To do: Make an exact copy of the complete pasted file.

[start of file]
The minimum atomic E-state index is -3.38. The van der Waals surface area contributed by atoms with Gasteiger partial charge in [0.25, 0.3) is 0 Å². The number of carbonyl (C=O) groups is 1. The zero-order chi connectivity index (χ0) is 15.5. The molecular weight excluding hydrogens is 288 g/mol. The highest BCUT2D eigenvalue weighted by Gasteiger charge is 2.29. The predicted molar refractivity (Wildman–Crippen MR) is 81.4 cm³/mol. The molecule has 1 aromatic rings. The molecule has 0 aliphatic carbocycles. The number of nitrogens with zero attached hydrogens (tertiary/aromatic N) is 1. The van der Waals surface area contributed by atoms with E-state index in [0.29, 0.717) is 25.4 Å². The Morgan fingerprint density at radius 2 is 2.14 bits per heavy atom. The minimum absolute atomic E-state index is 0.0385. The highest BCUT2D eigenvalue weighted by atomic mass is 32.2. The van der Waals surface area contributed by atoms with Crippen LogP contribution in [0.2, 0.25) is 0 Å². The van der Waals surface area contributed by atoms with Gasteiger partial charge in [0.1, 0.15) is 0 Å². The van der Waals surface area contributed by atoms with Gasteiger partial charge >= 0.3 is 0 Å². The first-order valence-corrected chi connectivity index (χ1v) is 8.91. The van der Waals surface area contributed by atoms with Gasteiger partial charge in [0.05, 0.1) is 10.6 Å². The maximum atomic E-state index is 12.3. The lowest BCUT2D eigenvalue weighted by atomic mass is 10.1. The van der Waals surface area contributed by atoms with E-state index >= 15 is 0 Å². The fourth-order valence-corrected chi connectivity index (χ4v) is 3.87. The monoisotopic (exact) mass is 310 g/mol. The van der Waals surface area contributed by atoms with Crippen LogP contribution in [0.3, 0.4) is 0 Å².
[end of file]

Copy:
The minimum atomic E-state index is -3.38. The van der Waals surface area contributed by atoms with Gasteiger partial charge in [0.25, 0.3) is 0 Å². The number of carbonyl (C=O) groups is 1. The zero-order chi connectivity index (χ0) is 15.5. The molecular weight excluding hydrogens is 288 g/mol. The highest BCUT2D eigenvalue weighted by Gasteiger charge is 2.29. The predicted molar refractivity (Wildman–Crippen MR) is 81.4 cm³/mol. The molecule has 1 aromatic rings. The molecule has 0 aliphatic carbocycles. The number of nitrogens with zero attached hydrogens (tertiary/aromatic N) is 1. The van der Waals surface area contributed by atoms with E-state index in [0.29, 0.717) is 25.4 Å². The Morgan fingerprint density at radius 2 is 2.14 bits per heavy atom. The minimum absolute atomic E-state index is 0.0385. The highest BCUT2D eigenvalue weighted by atomic mass is 32.2. The van der Waals surface area contributed by atoms with Crippen LogP contribution in [0.2, 0.25) is 0 Å². The van der Waals surface area contributed by atoms with Gasteiger partial charge in [0.1, 0.15) is 0 Å². The van der Waals surface area contributed by atoms with Gasteiger partial charge >= 0.3 is 0 Å². The first-order valence-corrected chi connectivity index (χ1v) is 8.91. The van der Waals surface area contributed by atoms with Gasteiger partial charge in [0.05, 0.1) is 10.6 Å². The maximum atomic E-state index is 12.3. The lowest BCUT2D eigenvalue weighted by atomic mass is 10.1. The van der Waals surface area contributed by atoms with E-state index >= 15 is 0 Å². The fourth-order valence-corrected chi connectivity index (χ4v) is 3.87. The monoisotopic (exact) mass is 310 g/mol. The van der Waals surface area contributed by atoms with Crippen LogP contribution in [0.3, 0.4) is 0 Å².